The Amateur Amateur: Coming Home to HF

By Gary Ross Hoffman, KB0H
July 2020

SGC-230 antenna coupler
Installing the original SGC-230 antenna coupler

When I originally got into Amateur Radio, working the HF bands wasn't at the top of my things-to-explore list. My primary focus was on emergency communications. I eventually wound up taking the ARRL's Amateur Radio Emergency Communication Course series (EC-001 through EC-003, now renamed and renumbered). A lesson in one of the courses said to send a formal message (radiogram) to my ARES Section Emergency Coordinator.

At that time I knew nothing about the National Traffic System. I thought that the only way to send a radiogram was via the HF bands. While HF wasn't my main interest, it was on my list of things to try. So, I purchased a Yaesu FT-847 HF transceiver, an appropriate antenna tuner, and a power supply.

And thus began my never-ending trials and tribulations with HF antennas. I just couldn't seem to come up with something workable.

I won't bore you with a lot of details, as I've already chronicled many of my efforts in earlier columns. Let me just say that for suburbanites such as myself, getting an effective HF antenna up is, well, not easy. I'd say it falls somewhere between being extremely challenging and being impossible. Oh, I've managed to put up a variety of HF antennas, just rarely an effective one.

My first real success came when my brother Chris, K1KC, gave me a used SGC-230 antenna coupler. Unlike an antenna tuner, which is near or attached to the transceiver, an antenna coupler starts at the other end of the feedline and connects directly to the antenna. By design, the SGC-230 connects to a coaxial cable feedline and a wire antenna. I placed the SGC-230 box on a mast at one end of my house's rooftop and stretched as much wire as I could toward the other end. For a counterpoise I, well, draped wire wherever I could.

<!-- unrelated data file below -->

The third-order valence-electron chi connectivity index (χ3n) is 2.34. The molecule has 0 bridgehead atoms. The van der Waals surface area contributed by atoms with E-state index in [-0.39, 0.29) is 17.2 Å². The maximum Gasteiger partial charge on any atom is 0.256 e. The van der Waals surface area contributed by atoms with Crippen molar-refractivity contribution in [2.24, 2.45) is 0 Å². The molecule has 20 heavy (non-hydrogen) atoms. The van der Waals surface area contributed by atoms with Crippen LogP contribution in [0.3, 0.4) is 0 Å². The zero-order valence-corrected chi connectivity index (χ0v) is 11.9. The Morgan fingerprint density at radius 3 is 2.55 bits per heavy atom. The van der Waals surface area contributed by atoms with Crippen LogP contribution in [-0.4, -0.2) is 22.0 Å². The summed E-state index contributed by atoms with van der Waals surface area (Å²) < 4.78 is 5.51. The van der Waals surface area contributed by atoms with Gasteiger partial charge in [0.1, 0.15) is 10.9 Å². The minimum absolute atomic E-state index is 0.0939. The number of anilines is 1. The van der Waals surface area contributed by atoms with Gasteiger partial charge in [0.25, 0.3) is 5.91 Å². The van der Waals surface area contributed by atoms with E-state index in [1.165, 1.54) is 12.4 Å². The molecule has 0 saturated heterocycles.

But hey, it worked. To a degree, anyway. What I really needed was to get on the 80 and 40 meter bands, but my wires weren't long enough for that. I could occasionally hear conversations on those bands, but buried deep in a lot of noise. No one ever replied when I tried transmitting on those bands, so I assume that I also wasn't putting out much of a signal.

80 and 40 meters were where the Missouri section ARES teams did their HF work, so my antenna setup wasn't particularly useful for that purpose. Since I could still do some HF operating, however, I played around with other things. I especially had a lot of fun with digital modes, such as PSK31 and SSTV. I even made a few overseas contacts that way.

All that came crashing down, literally, when a severe thunderstorm brought down my main antenna mast.

Pulling up wire from the roof
Pulling wire up from the roof

It was my fault, I admit it. The mast was much too high, much too heavy, and had no guy wires. Guy wires are simply not an option at my location, and I shouldn't have risked putting up such a monstrous mast without them.

It was a very long time before I was able to try to put up another HF antenna. My roof had to be repaired. I had to put up a new, much more modest mast. And I found out that the SGC-230 antenna coupler was waterlogged. I sent it back to SGC and asked if it could be repaired.

No. It was kaput.

SGC did offer me a special price on a new SGC-237, but I declined and just stuck to VHF/UHF operations. My heart just wasn't into spending a lot of time and effort trying to get back onto the lower bands.

I suspect that somewhere in my chromosomes I have an obstinacy gene, though, because failures and things left undone tend to haunt me. So yes, I did eventually purchase a SGC-237 antenna coupler.